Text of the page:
Even if you’ve never worked in the healthcare industry, you’ve probably heard of HIPAA. An appointment to get your teeth cleaned comes complete with a slew of forms that include your rights according to HIPAA.
But can you explain what HIPAA is and why that form is necessary? We often sign and date and move on, knowing it relates vaguely to what our care provider can do with our private health information.
HIPAA includes a lot more than you may realize, and if you work with Protected Health Information (PHI), especially electronic Protected Health Information (ePHI), understanding HIPAA is crucial. This article is the first in a series discussing what HIPAA is, understanding the Privacy and Security Rules, and analyzing HIPAA compliance standards.
What Does HIPAA Stand for?
If you’re not exceptionally familiar with this acronym, you may think it stands for the Health Information Privacy and Accountability Act. That seems reasonable given how the everyday person is exposed to it. In fact, it stands for the Health Insurance Portability and Accountability Act.
That doesn’t sound so familiar, does it? HIPAA was enacted in 1996 not with the intent to protect people’s privacy, but instead to regulate and simplify the health insurance industry. According to the official HIPAA language, the objective of this government regulation is:
To amend the Internal Revenue Code of 1986 to improve portability and continuity of health insurance coverage in the group and individual markets, to combat waste, fraud, and abuse in health insurance and health care delivery, to promote the use of medical savings accounts, to improve access to long-term care services and coverage, to simplify the administration of health insurance, and for other purposes.
Essentially, Congress wanted to make health insurance cheaper and simpler by reducing administrative costs and creating a standard method that everyone related to the health insurance industry could adopt. So where does all this privacy and security regulation come into play? The requirement “to simplify the administration of health insurance” triggered everything.
In the Administrative Simplification section of HIPAA, the Act requires that the rights of individuals relating to the use and disclosure of their health information be clearly explained and that standards are set for the electronic exchange of health information. These two subsections, privacy and safeguards, would later be addressed in what is now referred to as the Privacy Rule and the Security Rule.
The Privacy Rule
The Privacy Rule went into effect in 2000 and has been amended several times. It lays out the standards and guidelines for how PHI in all forms—verbal, physical, or electronic—can be used and disclosed. The Privacy Rule is the reason you know the acronym HIPAA at all.
Thanks to the Privacy Rule, health care providers, insurance companies, and their business partners must follow the same rules regarding health information. Individuals have the same right to access and the same expectation of privacy from all entities according to the guidelines in the Privacy Rule. PHI can include:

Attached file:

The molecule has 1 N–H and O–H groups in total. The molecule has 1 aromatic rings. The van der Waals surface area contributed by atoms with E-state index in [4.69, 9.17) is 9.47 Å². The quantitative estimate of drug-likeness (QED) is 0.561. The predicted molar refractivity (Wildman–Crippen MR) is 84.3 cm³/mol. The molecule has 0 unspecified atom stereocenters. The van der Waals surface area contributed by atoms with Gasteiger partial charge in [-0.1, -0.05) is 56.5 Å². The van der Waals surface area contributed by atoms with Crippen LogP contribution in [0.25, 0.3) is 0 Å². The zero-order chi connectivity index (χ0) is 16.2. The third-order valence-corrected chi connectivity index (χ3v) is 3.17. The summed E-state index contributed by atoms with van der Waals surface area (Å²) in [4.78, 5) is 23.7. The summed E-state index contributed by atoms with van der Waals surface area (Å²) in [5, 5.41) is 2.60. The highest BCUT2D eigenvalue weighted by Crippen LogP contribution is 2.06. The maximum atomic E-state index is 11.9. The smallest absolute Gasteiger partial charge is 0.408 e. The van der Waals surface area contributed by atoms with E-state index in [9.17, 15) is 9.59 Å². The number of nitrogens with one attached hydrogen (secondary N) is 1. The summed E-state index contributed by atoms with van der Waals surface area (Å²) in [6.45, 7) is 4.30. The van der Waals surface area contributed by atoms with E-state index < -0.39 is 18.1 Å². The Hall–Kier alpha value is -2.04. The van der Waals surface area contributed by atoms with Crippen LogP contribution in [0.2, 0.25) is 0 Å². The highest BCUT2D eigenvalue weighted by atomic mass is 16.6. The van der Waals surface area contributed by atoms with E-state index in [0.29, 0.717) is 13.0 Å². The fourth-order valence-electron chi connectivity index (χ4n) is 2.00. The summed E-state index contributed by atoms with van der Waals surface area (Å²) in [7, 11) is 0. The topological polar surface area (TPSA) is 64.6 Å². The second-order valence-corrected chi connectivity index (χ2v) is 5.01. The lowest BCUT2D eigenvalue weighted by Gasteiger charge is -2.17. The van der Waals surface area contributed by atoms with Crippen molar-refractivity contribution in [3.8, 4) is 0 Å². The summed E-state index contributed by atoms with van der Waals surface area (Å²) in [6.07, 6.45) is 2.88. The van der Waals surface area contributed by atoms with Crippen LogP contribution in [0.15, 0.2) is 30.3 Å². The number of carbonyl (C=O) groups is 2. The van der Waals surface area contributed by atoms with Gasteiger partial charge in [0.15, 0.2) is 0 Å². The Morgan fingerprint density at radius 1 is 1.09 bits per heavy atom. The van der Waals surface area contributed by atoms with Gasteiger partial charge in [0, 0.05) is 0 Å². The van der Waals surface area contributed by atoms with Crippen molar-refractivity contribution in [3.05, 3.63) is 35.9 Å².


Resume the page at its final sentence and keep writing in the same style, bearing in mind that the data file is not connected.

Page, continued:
- identifiable personal information,
- any medical or mental health condition diagnosed during the lifetime of the individual,
- any treatment or procedure performed in the lifetime of the individual,
- payment information relating to health care,
- and any identifiable or medical information that the individual wants restricted.
The Privacy Rule is also the reason you must sign that form stating you understand your rights according to HIPAA. Being informed that you have the right to privacy is part of your legal rights. There are exceptions to these rules, such as life-threatening emergencies, court orders, and release of information authorizations, but all are directly addressed and specified within the rule.
Ultimately, the HIPAA Privacy Rule sets the standard for each patient’s right to privacy regarding their PHI. Thanks to the Privacy Rule, PHI is automatically considered confidential in almost all circumstances, and it also explains under what circumstances PHI may be shared.
The Security Rule
The Security Rule is a little different. It first went into effect in 2003 and, unlike the Privacy Rule, relates only to ePHI. The Security Rule established the safeguard standards everyone dealing with ePHI must follow to be HIPAA compliant. Compliance means all ePHI is stored, processed, and transferred in a way that ensures patient privacy. While it doesn’t dictate specific implementation steps, since each company’s use and needs around ePHI is different, anyone dealing with ePHI must address each specification.
HIPAA began as a way to simplify health insurance procedures and make those handling health information more accountable to every citizen’s rights about their private health information, and its effects have been far-reaching. For anyone dealing with PHI, the requirements can appear daunting at first, but with a trusted IT partner, HIPAA compliance means any and all health information will be safe in your hands.
Look for our next HIPAA article, which will discuss the Security Rule in more detail. Until then, you can contact Anderson Technologies’ expert consultants for help navigating HIPAA compliance by calling 314.394.3001 or emailing email@example.com.